NEWS: Wine Bottles with Corks Authenticated by NFC Capsule21-12-2016
Amcor Capsules has worked with anti-counterfeiting technology company Selinko to bring to market an anti-counterfeit solution known as InTact, a Near Field Communication (NFC)-enabled capsule that can be fitted over a corked bottle of wine or spirits.
The capsule stores a unique ID number to authenticate the bottle, and a tamper-evident feature in the NFC tag lets users know if the capsule has been removed, so it not only ensures the authenticity of a bottle of wine, but it can be used with an app to promote the product, providing appropriate content based on whether or not that bottle has been opened.
The system works with Selinko's cloud-based content-management software that enables companies to confirm each bottle's authenticity with the tap of a smartphone. Selinko can also provide its Android-based app that businesses can use to push content to consumers' phones.
French burgundy winery Domaine Henri Rebourseau, in Gevrey-Chambertin, is already applying the capsules to its products, while other wineries are in discussions to launch the technology as well, say the companies. Amcor also offers a similar InTact capsule for spirit brands.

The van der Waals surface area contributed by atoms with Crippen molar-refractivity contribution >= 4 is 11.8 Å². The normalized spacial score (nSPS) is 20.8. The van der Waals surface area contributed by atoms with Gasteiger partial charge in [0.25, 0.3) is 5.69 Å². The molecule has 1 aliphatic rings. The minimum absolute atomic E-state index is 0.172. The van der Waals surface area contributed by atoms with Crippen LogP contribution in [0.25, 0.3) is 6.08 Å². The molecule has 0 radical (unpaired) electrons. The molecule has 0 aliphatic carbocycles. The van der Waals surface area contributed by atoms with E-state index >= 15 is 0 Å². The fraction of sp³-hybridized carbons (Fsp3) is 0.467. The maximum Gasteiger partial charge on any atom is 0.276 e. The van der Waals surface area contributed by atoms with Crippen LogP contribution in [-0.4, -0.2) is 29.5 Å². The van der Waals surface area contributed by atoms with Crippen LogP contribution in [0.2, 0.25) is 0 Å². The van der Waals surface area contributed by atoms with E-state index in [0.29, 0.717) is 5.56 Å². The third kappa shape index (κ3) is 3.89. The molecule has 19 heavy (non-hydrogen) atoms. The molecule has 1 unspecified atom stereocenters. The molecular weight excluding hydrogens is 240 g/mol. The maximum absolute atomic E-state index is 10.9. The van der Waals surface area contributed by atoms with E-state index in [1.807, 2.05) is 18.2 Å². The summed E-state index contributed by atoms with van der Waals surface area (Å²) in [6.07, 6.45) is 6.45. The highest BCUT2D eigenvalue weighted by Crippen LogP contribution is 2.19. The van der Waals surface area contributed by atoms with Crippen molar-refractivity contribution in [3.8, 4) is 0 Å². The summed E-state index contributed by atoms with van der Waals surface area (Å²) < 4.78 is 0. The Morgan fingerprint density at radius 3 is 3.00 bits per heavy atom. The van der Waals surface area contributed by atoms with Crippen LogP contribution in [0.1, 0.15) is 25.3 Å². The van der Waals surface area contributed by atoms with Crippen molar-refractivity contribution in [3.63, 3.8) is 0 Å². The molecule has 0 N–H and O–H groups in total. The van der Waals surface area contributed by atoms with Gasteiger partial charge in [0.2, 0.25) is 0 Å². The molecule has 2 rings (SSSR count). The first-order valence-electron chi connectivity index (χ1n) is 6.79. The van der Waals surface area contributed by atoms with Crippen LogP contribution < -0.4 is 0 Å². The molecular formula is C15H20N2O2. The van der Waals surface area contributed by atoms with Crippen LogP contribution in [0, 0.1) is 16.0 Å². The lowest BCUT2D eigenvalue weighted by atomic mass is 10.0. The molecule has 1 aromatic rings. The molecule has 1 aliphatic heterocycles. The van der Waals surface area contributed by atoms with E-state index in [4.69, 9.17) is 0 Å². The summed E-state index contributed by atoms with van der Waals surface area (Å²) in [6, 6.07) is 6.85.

According to unofficial wine industry estimates, about 20 percent of wine sold around the world is counterfeit. As many counterfeiters use the original wine bottles Amcor and Selinko developed a system to determine if a bottle has been opened.
The NFC chips comes from a variety of suppliers, such as Inside Secure’s Vault IC 154 chip, with asymmetric—or bank-grade—encryption capabilities for high-value products with long lifespans, or a lower-cost chip such as NXP Semiconductors' Mifare chip. The brand owner can select the level of security needed.
Each chip is connected to two antennas. The transmission from one antenna is dedicated to marketing and security ID information. The second is intended to verify that the seal has not been broken, thus authenticating not only the bottle, but the product inside it as well.News overview